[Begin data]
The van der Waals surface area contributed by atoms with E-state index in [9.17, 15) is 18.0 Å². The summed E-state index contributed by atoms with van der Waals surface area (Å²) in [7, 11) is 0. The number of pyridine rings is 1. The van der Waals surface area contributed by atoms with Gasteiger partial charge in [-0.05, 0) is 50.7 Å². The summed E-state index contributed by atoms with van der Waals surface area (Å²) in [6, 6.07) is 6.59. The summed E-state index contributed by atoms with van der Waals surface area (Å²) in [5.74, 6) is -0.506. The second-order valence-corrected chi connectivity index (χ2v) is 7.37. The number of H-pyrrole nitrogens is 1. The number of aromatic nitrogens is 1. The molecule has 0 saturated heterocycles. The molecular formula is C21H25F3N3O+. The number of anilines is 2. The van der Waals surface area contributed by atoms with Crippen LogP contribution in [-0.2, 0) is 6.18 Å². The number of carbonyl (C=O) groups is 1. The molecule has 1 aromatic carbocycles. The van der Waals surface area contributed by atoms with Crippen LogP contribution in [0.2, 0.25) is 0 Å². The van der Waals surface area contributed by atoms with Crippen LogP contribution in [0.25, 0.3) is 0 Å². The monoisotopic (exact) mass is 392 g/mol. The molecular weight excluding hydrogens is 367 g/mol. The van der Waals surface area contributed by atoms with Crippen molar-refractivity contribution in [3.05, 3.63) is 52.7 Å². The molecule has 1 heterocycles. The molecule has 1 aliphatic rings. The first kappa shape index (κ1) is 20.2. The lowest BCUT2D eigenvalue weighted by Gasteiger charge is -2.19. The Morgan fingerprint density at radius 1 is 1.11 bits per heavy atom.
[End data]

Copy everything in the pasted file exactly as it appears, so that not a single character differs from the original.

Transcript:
The van der Waals surface area contributed by atoms with E-state index in [9.17, 15) is 18.0 Å². The summed E-state index contributed by atoms with van der Waals surface area (Å²) in [7, 11) is 0. The number of pyridine rings is 1. The van der Waals surface area contributed by atoms with Gasteiger partial charge in [-0.05, 0) is 50.7 Å². The summed E-state index contributed by atoms with van der Waals surface area (Å²) in [6, 6.07) is 6.59. The summed E-state index contributed by atoms with van der Waals surface area (Å²) in [5.74, 6) is -0.506. The second-order valence-corrected chi connectivity index (χ2v) is 7.37. The number of H-pyrrole nitrogens is 1. The number of aromatic nitrogens is 1. The molecule has 0 saturated heterocycles. The molecular formula is C21H25F3N3O+. The number of anilines is 2. The van der Waals surface area contributed by atoms with Crippen LogP contribution in [-0.2, 0) is 6.18 Å². The number of carbonyl (C=O) groups is 1. The molecule has 1 aromatic carbocycles. The van der Waals surface area contributed by atoms with Crippen LogP contribution in [0.2, 0.25) is 0 Å². The van der Waals surface area contributed by atoms with Crippen LogP contribution in [0.25, 0.3) is 0 Å². The monoisotopic (exact) mass is 392 g/mol. The molecular weight excluding hydrogens is 367 g/mol. The van der Waals surface area contributed by atoms with Crippen molar-refractivity contribution in [3.05, 3.63) is 52.7 Å². The molecule has 1 heterocycles. The molecule has 1 aliphatic rings. The first kappa shape index (κ1) is 20.2. The lowest BCUT2D eigenvalue weighted by Gasteiger charge is -2.19. The Morgan fingerprint density at radius 1 is 1.11 bits per heavy atom.